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Posted 10 Feb 2023

Onyinye Udokporo: Early Diagnosis Builds Exceptional Resilience For Dyslexics

Dyslexic strengths at work are increasingly discussed as hiring strategy and talent pipeline. Recently GCHQ and BAE Systems in the UK have targeted neurodivergent women, specifically, to add critical diversity of thought to their teams. Yet it is not a straight line from diagnosis to fulfilling potential, there are lots of pitfalls along the way. By focusing on those who have succeeded, we can sometime identify the critical junctures and scaffolds that make the difference.

Onyinye Udokporo is a successful Dyslexic entrepreneur and the founder of a company called Enrich Learning. Her business provides remote tutoring and elearning to young people with Dyslexia, Dyspraxia, Dyscalculia and more, in a way that is cheap and accessible. She also managed that rarest of things in business – perfect timing! She launched shortly before the pandemic and her work was extremely valuable to those who found themselves isolated from specialist teaching support when schools went online. Indeed, most neurodivergent children have struggled to recover from the pandemic and special educational needs (SEN) provision has suffered. This creates a drain for the children, but also for their parents, many of whom are having to leave work or reduce their hours to cope with the overspill of anxiety and learning support needs. Enrich Learning is providing an essential service at a critical juncture.

Onyinye accepting her award at the celebrating neurodiversity awards.

Thriving By Striving

Like many dyslexic people, Udokporo learned early on the value of hard work. She strived at school to do her best and, in her new book “Dyslexia and Me,” talks about her good fortune in being diagnosed early and well supported at school. From this foundation, she was able to focus on the work, rather than wondering what was “wrong.” This is a common theme for neurodivergent people, that without a diagnosis there is a constant question. We waste time in our formative years wondering what is wrong, wondering why everyone else can do something easily that we cannot do, wondering why, when we try so hard to overcome, we still fall short. Diagnosis is often the first moment when we feel heard and valued, recognized for trying our best. Udokporo was able to use her diagnosis in childhood to build patterns of resilience and productivity that no doubt support here entrepreneurial competence. She reports:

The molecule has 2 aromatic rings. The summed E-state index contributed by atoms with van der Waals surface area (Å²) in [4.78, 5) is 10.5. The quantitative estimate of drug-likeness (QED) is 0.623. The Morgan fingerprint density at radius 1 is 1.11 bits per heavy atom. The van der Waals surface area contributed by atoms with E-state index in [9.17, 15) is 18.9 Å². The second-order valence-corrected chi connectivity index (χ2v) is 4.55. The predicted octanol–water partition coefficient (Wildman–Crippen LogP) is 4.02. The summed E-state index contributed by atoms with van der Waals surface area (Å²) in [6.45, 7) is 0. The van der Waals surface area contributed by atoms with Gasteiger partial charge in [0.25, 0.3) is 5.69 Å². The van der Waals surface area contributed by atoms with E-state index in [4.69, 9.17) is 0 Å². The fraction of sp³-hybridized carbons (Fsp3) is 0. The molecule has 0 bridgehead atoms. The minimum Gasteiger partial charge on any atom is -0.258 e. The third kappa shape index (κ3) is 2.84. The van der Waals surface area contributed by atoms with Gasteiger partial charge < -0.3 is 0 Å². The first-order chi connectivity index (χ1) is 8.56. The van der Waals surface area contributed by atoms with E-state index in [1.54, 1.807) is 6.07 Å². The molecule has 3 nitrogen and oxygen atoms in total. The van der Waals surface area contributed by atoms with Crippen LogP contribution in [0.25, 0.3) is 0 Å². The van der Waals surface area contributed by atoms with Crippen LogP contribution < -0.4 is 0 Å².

“Growing up dyslexic encouraged me to be solutions focused in my approach to life. Having spent a life time unable to read, write, spell or read a map properly I have always had to think outside of the box and figure out how to get things done. Dyslexia has made me something of a life-long problem solver. Dyslexia made me resilient and when I have had challenges, I have had to hold onto the bigger picture in a bid to give myself a sense of hope. The skills I have as a result of my Dyslexia has given my businesses and every other business I have worked for the competitive edge.”

Playing To Strengths

A report from the charity Made by Dyslexia in 2019 showed the link between the skills missing from our workforce and dyslexic talents. In order for us to succession plan, we need young people leaving school with the confidence and resilience that Udokporo developed in her childhood. Yes, she experienced plenty of discrimination, barriers and low points, but she came through with success because she had self-knowledge, advocacy to acquire the right support and a solid foundation of playing to her strengths. Udokporo reports:

“There is a natural curiosity that comes with being Dyslexic because you spend a lifetime thinking unconventionally in order to survive completing everyday tasks. The tenacity, creativity and unique reasoning that Dyslexic people have is an asset to any and all businesses. I urge all business leaders to not only take a chance on Dyslexic people like me, I implore you to take actively steps to create a neuro-inclusive environment. With dyslexia, your business can thrive!”

We need to invest in good diagnosis and special educational needs support for children. Sadly, a recent bill in the UK government sponsored by Dyslexic MP Matt Hancock failed to pass. The bill would have enabled early diagnosis and teacher training in Dyslexia specifically. Charities and campaigners will no doubt regroup, and hopefully join forces to advocate for special educational needs investment across all neurominorities and disabilities. In the meantime, business leaders can lend their voices to campaigns, raise awareness, support staff with SEN children and facilitate diagnosis where appropriate, as part of a benefits package. Udokporo’s journey is inspirational, but not unusual. Professor Julie Logan found in 2009 that 35% of US entrepreneurs were Dyslexic, compared to only 1% of corporate managers. With 10% of the population Dyslexic, this group represents a huge well of hidden talent, just waiting for the right scaffolding to succeed. With the world in a state of perma-crisis, and so many challenges on the horizon, never before have we needed, with such urgency, to include the dynamic Dyslexic mind in our strategy meetings.